Anything non-aquatic that is kept submerged for long periods of time is potentially dangerous to your fish. Because such plants can't survive being submersed forever, when they die, they can breakdown and cause issues with water quality.
Terrestrial plants that are grown with only the roots in the tank such as pothos, peace lilies and draceneas are best at removing nitrates from your aquarium. Actual aquarium plants prefer to uptake ammonia over nitrate and so can be useful in tanks that may not be cycled or where there are issues with water quality.
Just do your research before you go out and purchase. Anything that looks like it should be in a pot is probably going to be a terrestrial plant. I don't think a lot of true aquatic plants are variegated either, so if any of the plants you find look like that I would probably pass on them.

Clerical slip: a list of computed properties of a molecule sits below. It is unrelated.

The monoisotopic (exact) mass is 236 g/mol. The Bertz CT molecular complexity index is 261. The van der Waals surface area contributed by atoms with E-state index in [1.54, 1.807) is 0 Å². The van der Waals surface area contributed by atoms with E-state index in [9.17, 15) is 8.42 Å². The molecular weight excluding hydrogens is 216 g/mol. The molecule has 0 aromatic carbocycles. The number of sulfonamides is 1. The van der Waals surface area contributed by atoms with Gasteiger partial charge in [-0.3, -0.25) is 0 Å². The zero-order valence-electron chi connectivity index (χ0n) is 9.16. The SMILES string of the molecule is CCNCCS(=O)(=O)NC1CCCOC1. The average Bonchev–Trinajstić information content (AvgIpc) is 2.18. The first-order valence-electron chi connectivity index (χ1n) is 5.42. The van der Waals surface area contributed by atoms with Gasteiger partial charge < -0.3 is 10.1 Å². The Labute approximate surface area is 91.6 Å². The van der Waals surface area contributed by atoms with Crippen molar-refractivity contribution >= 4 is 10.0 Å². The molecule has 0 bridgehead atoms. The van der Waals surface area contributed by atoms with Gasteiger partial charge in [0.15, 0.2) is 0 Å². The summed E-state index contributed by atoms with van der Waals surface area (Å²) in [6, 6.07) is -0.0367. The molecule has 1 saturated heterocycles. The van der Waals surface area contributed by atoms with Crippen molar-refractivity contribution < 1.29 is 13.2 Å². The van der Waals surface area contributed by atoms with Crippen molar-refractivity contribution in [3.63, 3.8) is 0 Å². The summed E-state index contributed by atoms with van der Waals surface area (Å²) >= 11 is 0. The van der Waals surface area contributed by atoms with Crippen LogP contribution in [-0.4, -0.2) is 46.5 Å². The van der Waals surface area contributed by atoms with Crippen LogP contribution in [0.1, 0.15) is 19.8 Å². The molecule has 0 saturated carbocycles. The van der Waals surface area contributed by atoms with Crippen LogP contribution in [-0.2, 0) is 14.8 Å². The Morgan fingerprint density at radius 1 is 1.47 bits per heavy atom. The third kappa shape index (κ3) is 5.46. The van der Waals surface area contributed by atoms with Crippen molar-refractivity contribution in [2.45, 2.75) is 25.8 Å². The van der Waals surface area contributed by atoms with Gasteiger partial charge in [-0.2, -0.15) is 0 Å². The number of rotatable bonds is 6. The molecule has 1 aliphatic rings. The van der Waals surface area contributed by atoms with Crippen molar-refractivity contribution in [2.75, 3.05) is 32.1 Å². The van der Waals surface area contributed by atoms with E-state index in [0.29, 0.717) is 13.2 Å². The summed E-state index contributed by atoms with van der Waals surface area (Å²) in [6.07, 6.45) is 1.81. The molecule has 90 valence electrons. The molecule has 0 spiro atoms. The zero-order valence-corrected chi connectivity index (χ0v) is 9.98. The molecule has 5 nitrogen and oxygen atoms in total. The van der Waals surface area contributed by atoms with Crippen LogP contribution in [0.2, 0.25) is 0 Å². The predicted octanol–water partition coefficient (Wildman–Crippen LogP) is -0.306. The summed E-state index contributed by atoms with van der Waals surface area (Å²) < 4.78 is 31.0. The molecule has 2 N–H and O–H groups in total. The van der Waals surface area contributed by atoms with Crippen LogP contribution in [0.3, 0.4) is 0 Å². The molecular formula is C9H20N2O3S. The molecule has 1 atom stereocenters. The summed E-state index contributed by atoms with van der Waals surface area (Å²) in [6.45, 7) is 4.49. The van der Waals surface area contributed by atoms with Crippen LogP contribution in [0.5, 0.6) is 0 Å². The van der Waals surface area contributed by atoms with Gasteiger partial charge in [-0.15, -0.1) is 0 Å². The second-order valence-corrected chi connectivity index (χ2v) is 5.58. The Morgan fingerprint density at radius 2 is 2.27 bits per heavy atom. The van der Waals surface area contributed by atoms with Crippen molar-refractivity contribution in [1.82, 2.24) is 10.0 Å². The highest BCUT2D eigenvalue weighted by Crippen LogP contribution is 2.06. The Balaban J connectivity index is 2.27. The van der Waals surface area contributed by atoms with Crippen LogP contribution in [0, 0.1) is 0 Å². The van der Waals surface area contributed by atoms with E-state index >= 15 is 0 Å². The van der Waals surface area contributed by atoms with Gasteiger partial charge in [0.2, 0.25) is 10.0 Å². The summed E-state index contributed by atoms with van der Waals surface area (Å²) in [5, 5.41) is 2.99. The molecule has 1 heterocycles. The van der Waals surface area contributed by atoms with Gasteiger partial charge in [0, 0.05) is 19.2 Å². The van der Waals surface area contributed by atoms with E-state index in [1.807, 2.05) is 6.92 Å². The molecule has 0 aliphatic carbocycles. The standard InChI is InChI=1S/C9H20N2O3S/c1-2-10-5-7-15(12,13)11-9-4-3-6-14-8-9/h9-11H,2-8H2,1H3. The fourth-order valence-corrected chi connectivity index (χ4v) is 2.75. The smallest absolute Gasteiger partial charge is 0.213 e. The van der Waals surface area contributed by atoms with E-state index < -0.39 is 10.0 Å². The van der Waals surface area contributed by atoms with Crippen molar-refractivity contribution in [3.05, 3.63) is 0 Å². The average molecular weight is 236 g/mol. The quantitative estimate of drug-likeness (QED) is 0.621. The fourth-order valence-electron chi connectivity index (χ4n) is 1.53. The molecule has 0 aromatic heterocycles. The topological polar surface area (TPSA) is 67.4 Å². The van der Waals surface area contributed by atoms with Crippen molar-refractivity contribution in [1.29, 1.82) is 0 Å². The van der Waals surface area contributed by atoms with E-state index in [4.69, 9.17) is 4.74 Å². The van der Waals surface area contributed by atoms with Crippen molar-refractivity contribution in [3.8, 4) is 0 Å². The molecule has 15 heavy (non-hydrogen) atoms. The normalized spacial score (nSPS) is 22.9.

Also be aware that some aquatic plants can be grown emersed or submersed and the appearance of them in these forms can be dramatically different. Plants that are grown emersed (common ones are swords and crypts) will usually melt and die back initially when introduced into a tank. However, once they have acclimatised themselves to the change in conditions they will resume growing. Terrestrial plants cannot acclimatise to life underwater and so they will just continue to die off.